The life of a famous slogan writer isn’t one of fame although it can lead to fortune. Take the case of Michael J. Roarty Jr. the man who cooked up the legendary beer taglines “This Bud’s for you” and “Weekends are made for Michelob.” Almost every man, woman and child in the United States is familiar with those catchphrases but not with the man behind them.
Familiarity Breeds Success
Roarty was a highly successful slogan writer because he understood the product he was selling and the market. Roarty was the son of Irish immigrants from Detroit he knew beer and he knew the American working class and what they drank.
During his tenure as vice president and director of marketing for Anheuser-Busch from 1977-1990, Roarty proved the power of catchy slogans by nearly doubling the brewing giant’s sales. The taglines worked because they appealed directly to the American working class’s desire for a cheap beer that tasted good.
Roarty also understood the connection between sports and beer well hence the “Weekends are made for Michelob” campaign. He knew that beer was associated with recreation and sports. Roarty’s contributions to sports included buying advertising on an unknown network named ESPN in 1980 and creating the pop culture icon known as the Bud Bowl.
In 1993, Roarty was even named as the sixth most powerful man in sports by The Sporting News. He recognized the potential appeal of sports and sports related slogans before many other marketing gurus did. Roarty was so synonymous with Anheuser-Busch that he was known as “Mr. Budweiser.”
What you can learn from Mr. Budweiser
So what lessons can today’s slogan writers learn from Mr. Budweiser and his legendary taglines. Some very important ones including:
- Establish and constantly demonstrate a bond with your customers. “This Bud’s for you” indicates that Budweiser is for everybody or more importantly the common people. The slogan shows that Anheuser-Busch cares about beer drinkers and makes a product for them.
- Know your audience well. Understand what they like and care about, even if you don’t approve of it. If your customers like sports or comic books cater to their tastes. Roarty did that constantly with slogans like “weekends are for Michelob.” If you don’t know what your audience likes do some research and find out what recreational activities they enjoy. If the people in your community love football or soccer consider basing taglines on football or soccer phrases.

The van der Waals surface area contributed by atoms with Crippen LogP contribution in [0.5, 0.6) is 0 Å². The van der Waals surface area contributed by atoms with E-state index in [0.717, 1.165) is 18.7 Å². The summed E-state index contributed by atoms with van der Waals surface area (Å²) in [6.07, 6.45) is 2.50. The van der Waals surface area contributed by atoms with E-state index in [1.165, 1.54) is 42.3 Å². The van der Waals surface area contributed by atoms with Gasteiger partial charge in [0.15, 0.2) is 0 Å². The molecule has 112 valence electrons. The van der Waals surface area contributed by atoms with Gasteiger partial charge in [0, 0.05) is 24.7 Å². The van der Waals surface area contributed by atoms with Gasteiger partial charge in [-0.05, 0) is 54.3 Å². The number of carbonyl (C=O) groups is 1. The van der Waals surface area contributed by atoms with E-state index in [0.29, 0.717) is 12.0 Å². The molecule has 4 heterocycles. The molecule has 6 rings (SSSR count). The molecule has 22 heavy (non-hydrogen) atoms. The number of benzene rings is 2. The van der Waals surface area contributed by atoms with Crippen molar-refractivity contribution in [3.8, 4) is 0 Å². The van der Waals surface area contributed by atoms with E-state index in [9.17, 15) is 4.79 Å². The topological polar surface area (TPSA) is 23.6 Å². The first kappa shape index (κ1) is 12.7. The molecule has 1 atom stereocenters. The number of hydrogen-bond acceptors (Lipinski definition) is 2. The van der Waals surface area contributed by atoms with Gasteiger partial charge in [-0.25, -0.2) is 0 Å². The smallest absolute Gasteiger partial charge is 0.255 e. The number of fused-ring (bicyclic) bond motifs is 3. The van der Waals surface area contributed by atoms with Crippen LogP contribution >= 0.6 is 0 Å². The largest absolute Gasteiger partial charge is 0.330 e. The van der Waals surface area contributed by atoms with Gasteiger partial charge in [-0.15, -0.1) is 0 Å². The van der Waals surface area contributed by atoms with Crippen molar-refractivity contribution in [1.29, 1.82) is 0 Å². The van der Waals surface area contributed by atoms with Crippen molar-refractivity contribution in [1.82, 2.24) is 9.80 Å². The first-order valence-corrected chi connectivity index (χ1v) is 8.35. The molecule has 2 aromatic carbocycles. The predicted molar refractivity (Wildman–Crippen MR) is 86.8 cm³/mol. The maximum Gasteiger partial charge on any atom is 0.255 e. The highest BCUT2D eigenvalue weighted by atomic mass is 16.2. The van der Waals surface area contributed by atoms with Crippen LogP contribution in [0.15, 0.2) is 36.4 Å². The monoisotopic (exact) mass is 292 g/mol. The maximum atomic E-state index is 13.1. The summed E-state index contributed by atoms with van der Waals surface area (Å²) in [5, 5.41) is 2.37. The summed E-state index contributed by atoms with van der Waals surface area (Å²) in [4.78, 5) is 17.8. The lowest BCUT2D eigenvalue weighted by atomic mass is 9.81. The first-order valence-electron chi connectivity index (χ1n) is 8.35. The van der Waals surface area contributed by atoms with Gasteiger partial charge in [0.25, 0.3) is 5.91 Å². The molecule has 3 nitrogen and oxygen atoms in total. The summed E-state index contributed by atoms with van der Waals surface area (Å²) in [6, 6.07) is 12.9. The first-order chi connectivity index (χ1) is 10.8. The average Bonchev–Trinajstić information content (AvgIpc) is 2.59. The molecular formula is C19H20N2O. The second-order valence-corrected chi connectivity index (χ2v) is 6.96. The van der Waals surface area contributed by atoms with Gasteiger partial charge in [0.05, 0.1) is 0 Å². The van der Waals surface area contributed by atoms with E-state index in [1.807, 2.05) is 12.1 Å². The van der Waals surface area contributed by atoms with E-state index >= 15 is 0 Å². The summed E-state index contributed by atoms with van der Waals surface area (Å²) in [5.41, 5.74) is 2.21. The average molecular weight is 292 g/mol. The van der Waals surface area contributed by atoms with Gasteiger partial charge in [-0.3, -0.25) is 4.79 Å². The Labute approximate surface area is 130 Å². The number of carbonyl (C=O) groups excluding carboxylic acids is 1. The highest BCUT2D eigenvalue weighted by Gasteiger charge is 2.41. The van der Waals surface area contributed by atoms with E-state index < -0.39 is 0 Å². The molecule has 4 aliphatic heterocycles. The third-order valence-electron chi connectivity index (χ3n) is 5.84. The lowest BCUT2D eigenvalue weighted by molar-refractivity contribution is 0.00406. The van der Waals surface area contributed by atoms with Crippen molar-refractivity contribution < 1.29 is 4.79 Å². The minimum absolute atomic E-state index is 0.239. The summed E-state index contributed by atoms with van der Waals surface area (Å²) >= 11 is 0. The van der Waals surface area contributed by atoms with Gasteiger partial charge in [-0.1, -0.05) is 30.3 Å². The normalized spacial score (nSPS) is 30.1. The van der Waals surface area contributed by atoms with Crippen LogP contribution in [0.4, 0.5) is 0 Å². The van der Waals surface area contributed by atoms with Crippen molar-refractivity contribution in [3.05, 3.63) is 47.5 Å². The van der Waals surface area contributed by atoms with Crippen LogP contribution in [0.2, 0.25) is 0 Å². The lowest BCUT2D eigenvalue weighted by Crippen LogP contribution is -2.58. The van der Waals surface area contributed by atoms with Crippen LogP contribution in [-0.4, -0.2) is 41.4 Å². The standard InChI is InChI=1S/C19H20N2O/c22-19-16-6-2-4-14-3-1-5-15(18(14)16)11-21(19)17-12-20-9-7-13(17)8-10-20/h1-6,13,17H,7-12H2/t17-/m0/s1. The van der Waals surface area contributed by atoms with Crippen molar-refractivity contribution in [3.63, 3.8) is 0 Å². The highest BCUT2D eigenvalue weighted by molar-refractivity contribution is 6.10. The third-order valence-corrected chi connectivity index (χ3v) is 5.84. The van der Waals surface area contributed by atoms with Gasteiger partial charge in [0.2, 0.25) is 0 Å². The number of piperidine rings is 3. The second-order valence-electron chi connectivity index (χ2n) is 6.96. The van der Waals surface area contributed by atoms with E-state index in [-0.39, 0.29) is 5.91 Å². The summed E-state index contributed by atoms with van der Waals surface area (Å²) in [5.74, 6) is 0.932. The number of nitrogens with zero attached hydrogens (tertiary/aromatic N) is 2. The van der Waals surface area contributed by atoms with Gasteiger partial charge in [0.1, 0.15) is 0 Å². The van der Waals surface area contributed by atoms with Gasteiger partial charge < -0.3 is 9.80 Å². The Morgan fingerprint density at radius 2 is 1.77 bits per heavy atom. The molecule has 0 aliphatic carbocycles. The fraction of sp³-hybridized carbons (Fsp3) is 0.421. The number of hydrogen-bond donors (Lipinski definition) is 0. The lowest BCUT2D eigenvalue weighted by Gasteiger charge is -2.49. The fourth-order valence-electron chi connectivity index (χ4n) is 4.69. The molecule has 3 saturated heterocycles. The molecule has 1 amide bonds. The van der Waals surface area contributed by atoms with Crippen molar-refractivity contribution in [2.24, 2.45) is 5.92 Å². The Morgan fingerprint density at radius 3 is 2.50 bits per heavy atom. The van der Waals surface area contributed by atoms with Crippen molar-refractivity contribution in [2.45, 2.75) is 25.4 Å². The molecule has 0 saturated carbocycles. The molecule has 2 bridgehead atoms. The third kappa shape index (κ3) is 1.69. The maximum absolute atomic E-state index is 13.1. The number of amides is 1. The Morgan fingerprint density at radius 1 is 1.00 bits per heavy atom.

- Be honest with your audience and don’t make promises in taglines. “This Bud’s for you” and other Roarty classic “Gimme a light” (for light beer). Don’t promise anything to the customers nor do they raise expectations. Instead they simply note that those products are good basic beers. Many taglines fall flat because they make promises that entrepreneurs cannot possibly keep.
- Look for alternative advertising outlets. The advertising landscape is constantly changing, so take advantage of it. Back in 1980 ESPN was something of a joke broadcasting third rate wrestling matches and sports nobody had heard of. Yet Roarty recognized the network’s potential and got in on the ground floor. Whenever you see a new advertising medium take a close look you might be onto something big.
Slogan writing can lead to success, fame and fortune. It also takes perseverance and a good understanding of the market and human nature as Michael J. Roarty’s success proved.